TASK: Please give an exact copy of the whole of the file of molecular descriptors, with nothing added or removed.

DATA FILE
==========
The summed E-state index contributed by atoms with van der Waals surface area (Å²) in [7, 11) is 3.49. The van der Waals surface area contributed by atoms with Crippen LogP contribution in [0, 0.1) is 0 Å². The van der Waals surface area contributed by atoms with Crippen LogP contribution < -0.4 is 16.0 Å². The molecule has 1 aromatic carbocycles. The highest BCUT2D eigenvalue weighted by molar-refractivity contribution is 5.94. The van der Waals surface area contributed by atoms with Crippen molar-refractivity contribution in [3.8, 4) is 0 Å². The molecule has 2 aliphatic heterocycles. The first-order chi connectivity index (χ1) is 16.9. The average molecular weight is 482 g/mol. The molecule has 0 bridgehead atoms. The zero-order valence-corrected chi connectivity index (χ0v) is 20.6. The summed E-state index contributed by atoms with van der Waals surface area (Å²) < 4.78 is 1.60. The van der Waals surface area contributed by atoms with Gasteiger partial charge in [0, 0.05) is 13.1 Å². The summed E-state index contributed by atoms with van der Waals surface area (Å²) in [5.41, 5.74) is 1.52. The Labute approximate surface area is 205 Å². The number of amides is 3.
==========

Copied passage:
The summed E-state index contributed by atoms with van der Waals surface area (Å²) in [7, 11) is 3.49. The van der Waals surface area contributed by atoms with Crippen LogP contribution in [0, 0.1) is 0 Å². The van der Waals surface area contributed by atoms with Crippen LogP contribution < -0.4 is 16.0 Å². The molecule has 1 aromatic carbocycles. The highest BCUT2D eigenvalue weighted by molar-refractivity contribution is 5.94. The van der Waals surface area contributed by atoms with Crippen molar-refractivity contribution in [3.8, 4) is 0 Å². The molecule has 2 aliphatic heterocycles. The first-order chi connectivity index (χ1) is 16.9. The average molecular weight is 482 g/mol. The molecule has 0 bridgehead atoms. The zero-order valence-corrected chi connectivity index (χ0v) is 20.6. The summed E-state index contributed by atoms with van der Waals surface area (Å²) < 4.78 is 1.60. The van der Waals surface area contributed by atoms with Gasteiger partial charge in [0, 0.05) is 13.1 Å². The summed E-state index contributed by atoms with van der Waals surface area (Å²) in [5.41, 5.74) is 1.52. The Labute approximate surface area is 205 Å². The number of amides is 3.